His command is met with enthusiasm. And the second and third disciples are quick to obey. Gathering the sutras and tidying up what they could, they join Sanzang in adjusting the waterlogged tomes. WuKong stands at the front of their group, his staff held just in front of him. A barrier, the likes of which Sanzang hadn’t seen the monkey produce before, comes from him. Once it’s in place, the demons descend. Howling, screeching, angry they descend onto the group. The barrier does not waver in its protection, nor does the group halt in its efforts to protect the sutras.
Every now and then, Sanzang would chance a glance upwards. WuKong didn’t flinch, but he can tell the monkey was under heavy strain. At one point, the barrier cracks. WuKong doesn’t cry out in pain even as a spirit slices into his side. “Brother,” comes from the second disciple. Brandishing his rake, he’s quick to dispose of the spirit. But the damage had been done. And Sanzang watches as the barrier slowly mends itself, and the strain seems doubled on WuKong’s face.
“Pigsy. You and Sandy need to care for the sutras. Let me see what I can do for WuKong.” It’s what comes out of his mouth, but truthfully, what could the monk do? This seemed like such an impossible task, but he strides forward, just behind the King. Each spirit that slammed against the barrier hissed before dissipating into smoke. His hands rise, gripping either side of the staff alongside his disciple. WuKong doesn’t startle, merely gritting his teeth.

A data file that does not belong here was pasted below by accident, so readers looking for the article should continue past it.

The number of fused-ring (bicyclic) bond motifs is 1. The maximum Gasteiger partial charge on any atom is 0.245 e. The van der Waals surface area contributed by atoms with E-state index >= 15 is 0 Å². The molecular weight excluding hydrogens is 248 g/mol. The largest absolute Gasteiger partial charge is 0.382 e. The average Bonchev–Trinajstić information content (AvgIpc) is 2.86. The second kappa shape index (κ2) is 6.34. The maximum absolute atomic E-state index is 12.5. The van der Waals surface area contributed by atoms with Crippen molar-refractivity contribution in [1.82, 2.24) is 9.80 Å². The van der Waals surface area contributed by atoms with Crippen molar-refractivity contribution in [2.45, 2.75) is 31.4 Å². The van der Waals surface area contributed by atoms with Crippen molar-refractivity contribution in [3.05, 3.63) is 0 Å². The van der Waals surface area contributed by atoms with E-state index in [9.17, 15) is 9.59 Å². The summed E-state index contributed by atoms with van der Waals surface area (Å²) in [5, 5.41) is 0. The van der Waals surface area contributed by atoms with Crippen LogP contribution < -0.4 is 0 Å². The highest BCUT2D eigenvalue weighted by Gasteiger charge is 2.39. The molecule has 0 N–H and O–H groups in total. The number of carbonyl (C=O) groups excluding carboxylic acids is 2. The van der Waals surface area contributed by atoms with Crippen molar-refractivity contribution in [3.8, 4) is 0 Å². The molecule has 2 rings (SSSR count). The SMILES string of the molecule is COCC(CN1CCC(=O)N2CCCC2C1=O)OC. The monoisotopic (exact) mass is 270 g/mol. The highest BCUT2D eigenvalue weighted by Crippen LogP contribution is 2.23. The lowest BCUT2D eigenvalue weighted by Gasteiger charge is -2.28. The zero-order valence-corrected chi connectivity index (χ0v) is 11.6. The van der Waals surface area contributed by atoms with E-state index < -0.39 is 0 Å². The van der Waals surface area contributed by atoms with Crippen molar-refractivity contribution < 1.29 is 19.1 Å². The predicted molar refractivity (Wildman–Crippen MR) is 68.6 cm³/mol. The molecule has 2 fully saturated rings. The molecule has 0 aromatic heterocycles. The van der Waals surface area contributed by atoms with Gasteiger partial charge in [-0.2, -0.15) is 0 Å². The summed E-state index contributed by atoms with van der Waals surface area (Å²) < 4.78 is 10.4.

“Baldy,” he hisses. “I can do this.” The barrier shimmers for a moment, and Sanzang understands at once exactly what WuKong was doing to create such a thing. The darkness in such creatures, the evilness that seeks to corrupt and shatter the pilgrims, all consisted of yin properties. To combat it, WuKong had manifested yang into a barrier. Unable to face such purity, unable to face such a light, they returned to dust from which they’d come.
“You can do this,” Sanzang states. “But not alone.” It takes the monk a moment to understand how to manifest his own yang, and he’s pleasantly surprised to see how well it meshes with WuKong’s. The barrier, now strengthened, holds for an entire night. WuKong doesn’t say anymore. Neither does the monk, the two of them understanding that what was done was done out of necessity.